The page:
Here is a sampling of reaction to the news that a researcher who had done a lot of work on the compound resveratrol—found in red wine along with foods like peanut butter, and thought by some to have healthful, perhaps even life-extending, properties—stood accused of a vast fraud:
For years, connoisseurs of red wine believed their consumption improved their cardiovascular health. Today, they’re learning it may be a big lie.
Bad news, winos: Turns out, the University of Connecticut researcher who discovered that red wine has anti-aging qualities actually fabricated a shitload of data. Which means that your purple mouthed cry-juice might not be good for your heart after all.
Booze doctor lied, red wine is not good for you
Fraud sours findings on health benefits of red wine
Red Wine’s Health Benefits May Have Resulted from Falsified Research Data
Apparently wine was not so good for us!, salud: Red wine researcher accused of fraud.
There were lots and lots of headlines and Tweets like that. But is there any reason to think that Dipak K. Das’s downfall is a significant setback for resveratrol research? Or that red wine has been revealed to be “not good” for us? Did the guy matter that much? Did he matter at all?
When I asked that question last week of David Sinclair, the Harvard biologist who may be the best-known name in resveratrol research, he said he hadn’t even heard of Das (he told The New York Times essentially same thing). Retraction Watch, which has been all over this story, did some digging and found that Sinclair had been on a committee with Das and has cited him. That discovery led a number of people to say that Sinclair had been caught in a flat-out lie.
Maybe he was lying. I left messages with Sinclair to straighten this out and didn’t hear back. But I don’t think it’s necessarily the case that he was lying. Isn’t it at least possible that he just forgot Das’s name? Do busy researchers remember everyone they’ve cited or rubbed shoulders with in a Hilton ballroom?
Still, it would be nice to get an explanation from Sinclair, who hasn’t exactly shied away from the press in the past.
But that’s a side issue. What really matters is whether Das’s undoing undermines resveratrol research. We can say this much for sure: Das is not Marc Hauser, the Harvard psychologist who was found guilty of research wrongdoing by the university and resigned his tenured post last summer. Hauser was a superstar in his field. Everyone knew his name and his work. No one would begin to argue otherwise.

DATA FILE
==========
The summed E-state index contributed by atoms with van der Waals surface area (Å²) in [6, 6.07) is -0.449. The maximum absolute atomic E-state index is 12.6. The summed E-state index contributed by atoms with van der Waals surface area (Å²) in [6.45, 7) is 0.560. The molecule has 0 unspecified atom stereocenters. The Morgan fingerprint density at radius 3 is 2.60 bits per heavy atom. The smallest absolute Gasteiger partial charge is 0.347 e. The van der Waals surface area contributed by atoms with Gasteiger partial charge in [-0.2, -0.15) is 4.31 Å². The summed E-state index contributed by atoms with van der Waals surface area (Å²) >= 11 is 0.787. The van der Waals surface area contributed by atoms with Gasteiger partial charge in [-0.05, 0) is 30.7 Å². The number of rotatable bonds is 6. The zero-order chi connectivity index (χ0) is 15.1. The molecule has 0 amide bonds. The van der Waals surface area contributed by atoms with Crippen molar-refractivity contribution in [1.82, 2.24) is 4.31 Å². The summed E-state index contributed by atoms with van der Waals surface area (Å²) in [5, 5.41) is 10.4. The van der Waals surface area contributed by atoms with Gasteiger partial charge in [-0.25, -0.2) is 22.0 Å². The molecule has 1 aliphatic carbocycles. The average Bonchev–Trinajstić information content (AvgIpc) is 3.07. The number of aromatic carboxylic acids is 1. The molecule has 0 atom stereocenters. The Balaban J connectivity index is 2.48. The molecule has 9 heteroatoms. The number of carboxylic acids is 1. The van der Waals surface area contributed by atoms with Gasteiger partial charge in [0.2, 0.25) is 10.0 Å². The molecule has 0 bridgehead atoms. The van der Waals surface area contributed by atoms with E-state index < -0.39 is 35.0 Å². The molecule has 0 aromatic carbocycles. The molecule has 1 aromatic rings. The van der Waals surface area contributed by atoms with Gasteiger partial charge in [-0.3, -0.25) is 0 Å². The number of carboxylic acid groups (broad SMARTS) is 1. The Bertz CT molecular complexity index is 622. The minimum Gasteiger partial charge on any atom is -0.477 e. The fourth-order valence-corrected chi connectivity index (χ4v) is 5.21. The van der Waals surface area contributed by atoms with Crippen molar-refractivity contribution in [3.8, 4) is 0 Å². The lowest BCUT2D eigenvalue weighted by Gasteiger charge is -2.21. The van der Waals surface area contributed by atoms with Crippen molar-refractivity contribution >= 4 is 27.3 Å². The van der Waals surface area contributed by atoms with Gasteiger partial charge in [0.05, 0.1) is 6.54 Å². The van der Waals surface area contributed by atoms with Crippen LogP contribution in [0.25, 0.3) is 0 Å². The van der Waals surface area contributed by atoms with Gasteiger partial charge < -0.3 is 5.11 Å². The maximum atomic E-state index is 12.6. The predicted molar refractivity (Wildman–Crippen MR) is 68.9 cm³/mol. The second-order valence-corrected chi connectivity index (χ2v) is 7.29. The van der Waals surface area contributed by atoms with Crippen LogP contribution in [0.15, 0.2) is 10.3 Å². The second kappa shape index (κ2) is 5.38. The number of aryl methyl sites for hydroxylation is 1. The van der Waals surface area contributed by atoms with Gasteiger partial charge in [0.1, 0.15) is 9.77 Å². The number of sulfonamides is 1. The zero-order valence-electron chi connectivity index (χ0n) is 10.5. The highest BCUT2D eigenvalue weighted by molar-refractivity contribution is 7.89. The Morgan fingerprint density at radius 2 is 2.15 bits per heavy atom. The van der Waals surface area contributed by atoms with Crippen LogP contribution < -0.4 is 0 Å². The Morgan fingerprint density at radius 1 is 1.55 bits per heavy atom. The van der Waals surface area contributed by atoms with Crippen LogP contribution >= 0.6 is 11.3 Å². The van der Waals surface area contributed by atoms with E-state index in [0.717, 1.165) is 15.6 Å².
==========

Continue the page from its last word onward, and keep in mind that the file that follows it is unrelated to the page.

I contacted several more researchers in the field and asked if they knew anything about Das’s work. Like Sinclair, Linda Partridge, a biologist specializing in aging at University College London, had not heard of Das, and doubted “that it will have much impact” beyond perhaps discouraging some people from studying resveratrol. In other words, an image problem. Partridge and a colleague at University College London, David Gems, published a paper in Nature last year that cast doubt on the mechanism by which resveratrol is thought to extend the lifespan of fruit flies and roundworms.
Richard A. Miller also shrugged. Miller, who is director of the Nathan Shock Center in the Biology of Aging at the University of Michigan at Ann Arbor, notes that resveratrol is only a very small part of his laboratory’s work. That said, he’s familiar with who’s who in the field but he had never heard Das’s name until the allegations came out. He offered the following skeptical take on the field, which is worth quoting at length:
It seems to me to be quite unlikely that Dr. Das’s current troubles will have much of an impact on the juggernaut of resveratrol research. The field includes a mixture of salesmen (and women) who want to make money regardless of evidence, researchers who are impressed by the (patchy) evidence that resveratrol might have health benefits and are doing serious science, in people or in animals, to try to figure out how to maximize the benefits and minimize the risks, and those who think the initial results were over-interpreted and remain skeptical about the possibilities for resveratrol as a human therapeutic.
Joseph A. Baur, an assistant professor of physiology at the University of Pennsylvania, has done a lot of work with resveratrol, and was a graduate student of David Sinclair’s at Harvard. He’s a co-author of a paper published last year that states that “resveratrol has not been shown to extend lifespan in lean mice.” Baur was familiar with some of Das’s work and had met him at a conference once. “His name would definitely come up,” Baur said in an interview. Baur’s first thought was to wonder whether one of Das’s papers suggesting that high doses of resveratrol might be harmful would turn out to be bogus.
Baur doesn’t think, in the end, that the scandal will mean much. Das’s primary research interest was the effect of resveratrol on the heart, but according to Baur, “the cardiovascular benefits of red wine were not built on Dipak Das’s work.”
Also important to note: Asking whether resveratrol is good for you and asking whether red wine is good for you are different questions. There are studies that suggest red wine is beneficial but don’t link those findings to the trace amounts of resveratrol the beverage contains.
The evidence against Das appears damning. And his responses so far haven’t done much to bolster his case—for instance, the all-caps charge that an exhaustive, three-year investigation that produced a 60,000-page report is simply an attempt to malign him because he’s Indian. It may be that Das is guilty of fraud. It may also be that resveratrol isn’t the wonder drug that pharmaceutical companies have bet hundreds of millions of dollars on. But the former may have nothing to do with the latter, and neither means your nightly Merlot isn’t salubrious.